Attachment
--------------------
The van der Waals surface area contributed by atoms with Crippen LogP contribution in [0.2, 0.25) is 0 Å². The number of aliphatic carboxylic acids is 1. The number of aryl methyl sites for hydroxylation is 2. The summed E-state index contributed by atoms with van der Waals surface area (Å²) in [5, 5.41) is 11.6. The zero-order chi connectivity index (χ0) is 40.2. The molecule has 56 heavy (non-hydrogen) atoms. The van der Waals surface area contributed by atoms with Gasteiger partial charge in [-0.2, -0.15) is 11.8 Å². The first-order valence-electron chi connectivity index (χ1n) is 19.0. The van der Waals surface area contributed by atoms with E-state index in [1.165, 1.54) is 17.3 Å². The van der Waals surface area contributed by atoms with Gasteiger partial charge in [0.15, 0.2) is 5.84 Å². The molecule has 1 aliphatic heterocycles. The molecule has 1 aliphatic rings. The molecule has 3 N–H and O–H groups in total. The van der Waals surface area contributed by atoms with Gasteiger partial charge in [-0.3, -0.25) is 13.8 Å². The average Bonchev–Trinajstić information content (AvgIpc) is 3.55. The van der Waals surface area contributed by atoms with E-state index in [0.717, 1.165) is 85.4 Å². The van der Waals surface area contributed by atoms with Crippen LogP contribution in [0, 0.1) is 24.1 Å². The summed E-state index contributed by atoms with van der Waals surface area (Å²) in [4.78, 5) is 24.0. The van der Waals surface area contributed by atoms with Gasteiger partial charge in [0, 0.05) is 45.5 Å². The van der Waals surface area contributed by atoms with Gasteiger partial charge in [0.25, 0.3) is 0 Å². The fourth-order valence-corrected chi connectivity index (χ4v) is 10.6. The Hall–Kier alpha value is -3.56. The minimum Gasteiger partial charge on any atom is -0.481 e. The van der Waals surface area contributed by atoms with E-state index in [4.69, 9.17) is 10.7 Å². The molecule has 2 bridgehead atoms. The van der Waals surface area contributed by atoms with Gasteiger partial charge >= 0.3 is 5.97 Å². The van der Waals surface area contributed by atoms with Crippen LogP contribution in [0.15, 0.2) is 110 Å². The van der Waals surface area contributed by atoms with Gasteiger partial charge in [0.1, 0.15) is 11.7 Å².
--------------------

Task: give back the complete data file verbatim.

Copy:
The van der Waals surface area contributed by atoms with Crippen LogP contribution in [0.2, 0.25) is 0 Å². The number of aliphatic carboxylic acids is 1. The number of aryl methyl sites for hydroxylation is 2. The summed E-state index contributed by atoms with van der Waals surface area (Å²) in [5, 5.41) is 11.6. The zero-order chi connectivity index (χ0) is 40.2. The molecule has 56 heavy (non-hydrogen) atoms. The van der Waals surface area contributed by atoms with Gasteiger partial charge in [-0.2, -0.15) is 11.8 Å². The first-order valence-electron chi connectivity index (χ1n) is 19.0. The van der Waals surface area contributed by atoms with E-state index in [1.165, 1.54) is 17.3 Å². The van der Waals surface area contributed by atoms with Gasteiger partial charge in [0.15, 0.2) is 5.84 Å². The molecule has 1 aliphatic heterocycles. The molecule has 1 aliphatic rings. The molecule has 3 N–H and O–H groups in total. The van der Waals surface area contributed by atoms with Gasteiger partial charge in [-0.3, -0.25) is 13.8 Å². The average Bonchev–Trinajstić information content (AvgIpc) is 3.55. The van der Waals surface area contributed by atoms with E-state index in [0.717, 1.165) is 85.4 Å². The van der Waals surface area contributed by atoms with Crippen LogP contribution in [0, 0.1) is 24.1 Å². The summed E-state index contributed by atoms with van der Waals surface area (Å²) in [4.78, 5) is 24.0. The van der Waals surface area contributed by atoms with Gasteiger partial charge in [0, 0.05) is 45.5 Å². The van der Waals surface area contributed by atoms with Gasteiger partial charge in [0.25, 0.3) is 0 Å². The fourth-order valence-corrected chi connectivity index (χ4v) is 10.6. The Hall–Kier alpha value is -3.56. The minimum Gasteiger partial charge on any atom is -0.481 e. The van der Waals surface area contributed by atoms with E-state index in [4.69, 9.17) is 10.7 Å². The molecule has 2 bridgehead atoms. The van der Waals surface area contributed by atoms with Gasteiger partial charge >= 0.3 is 5.97 Å². The van der Waals surface area contributed by atoms with Crippen LogP contribution in [0.15, 0.2) is 110 Å². The van der Waals surface area contributed by atoms with Gasteiger partial charge in [0.1, 0.15) is 11.7 Å².